QUESTIONS & ANSWERS ABOUT THEREPEUTIC TOUCH
Compiled by Carolyn Buchanan & Sue Frid
In Touch, Vol. XIV, No. 1, Spring 2002
Question: A TT Practitioner has frequently given TT to her husband. He prefers non-contact TT. However, she accidentally touched him during a recent treatment and he felt like it jarred the field and spoiled the treatment. Does inadvertently touching someone negate the TT treatment?
Answer from Barbara Janelle:
Therapeutic Touch may be done either in a non-contact or in a contact way. Most practitioners use a combined approach: doing most of the treatment as non-contact but using brief touch on the hands, feet, back and shoulders. No matter what way is used, the level of relaxation achieved is often deep enough that the recipient is barely aware of being touched.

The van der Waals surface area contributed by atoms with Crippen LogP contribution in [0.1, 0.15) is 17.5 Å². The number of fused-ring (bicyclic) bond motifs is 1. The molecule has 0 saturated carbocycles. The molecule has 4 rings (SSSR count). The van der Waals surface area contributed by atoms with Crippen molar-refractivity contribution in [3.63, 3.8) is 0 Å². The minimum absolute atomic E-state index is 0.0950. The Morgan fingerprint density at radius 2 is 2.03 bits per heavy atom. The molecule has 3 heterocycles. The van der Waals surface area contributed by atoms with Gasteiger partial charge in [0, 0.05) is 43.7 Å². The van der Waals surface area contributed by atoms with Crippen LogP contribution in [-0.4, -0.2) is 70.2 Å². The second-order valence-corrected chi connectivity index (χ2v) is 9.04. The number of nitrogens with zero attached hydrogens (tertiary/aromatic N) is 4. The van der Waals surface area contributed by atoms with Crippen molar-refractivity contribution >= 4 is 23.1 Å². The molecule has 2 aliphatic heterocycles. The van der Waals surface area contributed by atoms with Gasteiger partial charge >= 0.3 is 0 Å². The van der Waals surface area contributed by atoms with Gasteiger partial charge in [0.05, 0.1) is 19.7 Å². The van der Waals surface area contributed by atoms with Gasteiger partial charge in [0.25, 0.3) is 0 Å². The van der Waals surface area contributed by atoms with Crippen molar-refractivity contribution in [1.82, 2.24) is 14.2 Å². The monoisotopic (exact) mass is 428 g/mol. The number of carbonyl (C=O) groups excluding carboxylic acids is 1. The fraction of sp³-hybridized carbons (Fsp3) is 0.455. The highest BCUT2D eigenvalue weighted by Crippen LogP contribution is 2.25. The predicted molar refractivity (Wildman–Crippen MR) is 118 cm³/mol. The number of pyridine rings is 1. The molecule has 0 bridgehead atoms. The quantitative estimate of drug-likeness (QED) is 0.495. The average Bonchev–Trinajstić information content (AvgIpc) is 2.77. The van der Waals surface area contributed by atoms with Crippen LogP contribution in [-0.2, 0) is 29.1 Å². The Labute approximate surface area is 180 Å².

Unexpected things, such as sudden loud noises, someone entering the room abruptly during the treatment, or as in the case described here – touch when it was not expected, may lighten the degree of relaxation momentarily. However, the combination of the practitioner’s centering and use of long-downward unruffling passes through the field will return the recipient to a deeply relaxed state very quickly.
If the practitioner is thrown by unexpected things, and is unable to re-center, the recipient will very likely not return to a deeply relaxed state. Alternatively, if the recipient chooses to be upset over the situation, he/she may close the field to further treatment. If this occurs, the practitioner can either ask the recipient about it or end the treatment.